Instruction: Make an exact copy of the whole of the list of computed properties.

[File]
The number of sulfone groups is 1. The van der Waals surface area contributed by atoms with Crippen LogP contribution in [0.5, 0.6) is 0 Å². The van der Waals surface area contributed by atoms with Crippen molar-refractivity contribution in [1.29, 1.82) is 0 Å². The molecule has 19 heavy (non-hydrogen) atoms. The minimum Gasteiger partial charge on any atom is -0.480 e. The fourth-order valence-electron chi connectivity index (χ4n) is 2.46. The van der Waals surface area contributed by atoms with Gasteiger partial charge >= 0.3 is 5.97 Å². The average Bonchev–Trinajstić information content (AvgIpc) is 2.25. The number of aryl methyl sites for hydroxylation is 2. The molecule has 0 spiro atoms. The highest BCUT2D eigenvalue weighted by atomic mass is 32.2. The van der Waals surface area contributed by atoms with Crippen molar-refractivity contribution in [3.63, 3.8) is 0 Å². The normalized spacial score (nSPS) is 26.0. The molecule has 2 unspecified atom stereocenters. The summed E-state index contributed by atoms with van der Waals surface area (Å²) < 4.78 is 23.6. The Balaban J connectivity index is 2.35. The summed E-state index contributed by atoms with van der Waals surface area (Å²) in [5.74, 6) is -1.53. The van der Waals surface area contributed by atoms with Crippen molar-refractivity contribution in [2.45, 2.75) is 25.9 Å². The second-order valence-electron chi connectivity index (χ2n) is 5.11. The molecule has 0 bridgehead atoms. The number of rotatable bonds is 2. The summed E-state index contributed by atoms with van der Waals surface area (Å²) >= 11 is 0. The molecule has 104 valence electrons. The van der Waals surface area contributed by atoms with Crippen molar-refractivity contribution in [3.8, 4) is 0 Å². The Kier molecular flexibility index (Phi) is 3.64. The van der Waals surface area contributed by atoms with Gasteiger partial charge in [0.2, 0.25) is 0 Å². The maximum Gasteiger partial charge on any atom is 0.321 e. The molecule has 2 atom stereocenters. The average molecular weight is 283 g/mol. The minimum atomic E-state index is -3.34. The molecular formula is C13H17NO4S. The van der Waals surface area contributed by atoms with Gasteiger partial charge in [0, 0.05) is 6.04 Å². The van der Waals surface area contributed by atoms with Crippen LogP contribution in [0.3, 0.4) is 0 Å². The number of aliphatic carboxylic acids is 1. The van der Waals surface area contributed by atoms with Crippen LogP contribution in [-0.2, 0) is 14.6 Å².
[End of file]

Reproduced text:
The number of sulfone groups is 1. The van der Waals surface area contributed by atoms with Crippen LogP contribution in [0.5, 0.6) is 0 Å². The van der Waals surface area contributed by atoms with Crippen molar-refractivity contribution in [1.29, 1.82) is 0 Å². The molecule has 19 heavy (non-hydrogen) atoms. The minimum Gasteiger partial charge on any atom is -0.480 e. The fourth-order valence-electron chi connectivity index (χ4n) is 2.46. The van der Waals surface area contributed by atoms with Gasteiger partial charge >= 0.3 is 5.97 Å². The average Bonchev–Trinajstić information content (AvgIpc) is 2.25. The number of aryl methyl sites for hydroxylation is 2. The molecule has 0 spiro atoms. The highest BCUT2D eigenvalue weighted by atomic mass is 32.2. The van der Waals surface area contributed by atoms with Crippen molar-refractivity contribution in [3.63, 3.8) is 0 Å². The normalized spacial score (nSPS) is 26.0. The molecule has 2 unspecified atom stereocenters. The summed E-state index contributed by atoms with van der Waals surface area (Å²) < 4.78 is 23.6. The Balaban J connectivity index is 2.35. The summed E-state index contributed by atoms with van der Waals surface area (Å²) in [5.74, 6) is -1.53. The van der Waals surface area contributed by atoms with Crippen molar-refractivity contribution in [2.45, 2.75) is 25.9 Å². The second-order valence-electron chi connectivity index (χ2n) is 5.11. The molecule has 0 bridgehead atoms. The number of rotatable bonds is 2. The summed E-state index contributed by atoms with van der Waals surface area (Å²) >= 11 is 0. The molecule has 104 valence electrons. The van der Waals surface area contributed by atoms with Crippen molar-refractivity contribution in [3.8, 4) is 0 Å². The Kier molecular flexibility index (Phi) is 3.64. The van der Waals surface area contributed by atoms with Gasteiger partial charge in [0.2, 0.25) is 0 Å². The maximum Gasteiger partial charge on any atom is 0.321 e. The molecule has 2 atom stereocenters. The average molecular weight is 283 g/mol. The minimum atomic E-state index is -3.34. The molecular formula is C13H17NO4S. The van der Waals surface area contributed by atoms with Gasteiger partial charge in [0, 0.05) is 6.04 Å². The van der Waals surface area contributed by atoms with Crippen LogP contribution in [0.3, 0.4) is 0 Å². The number of aliphatic carboxylic acids is 1. The van der Waals surface area contributed by atoms with Crippen LogP contribution in [-0.2, 0) is 14.6 Å².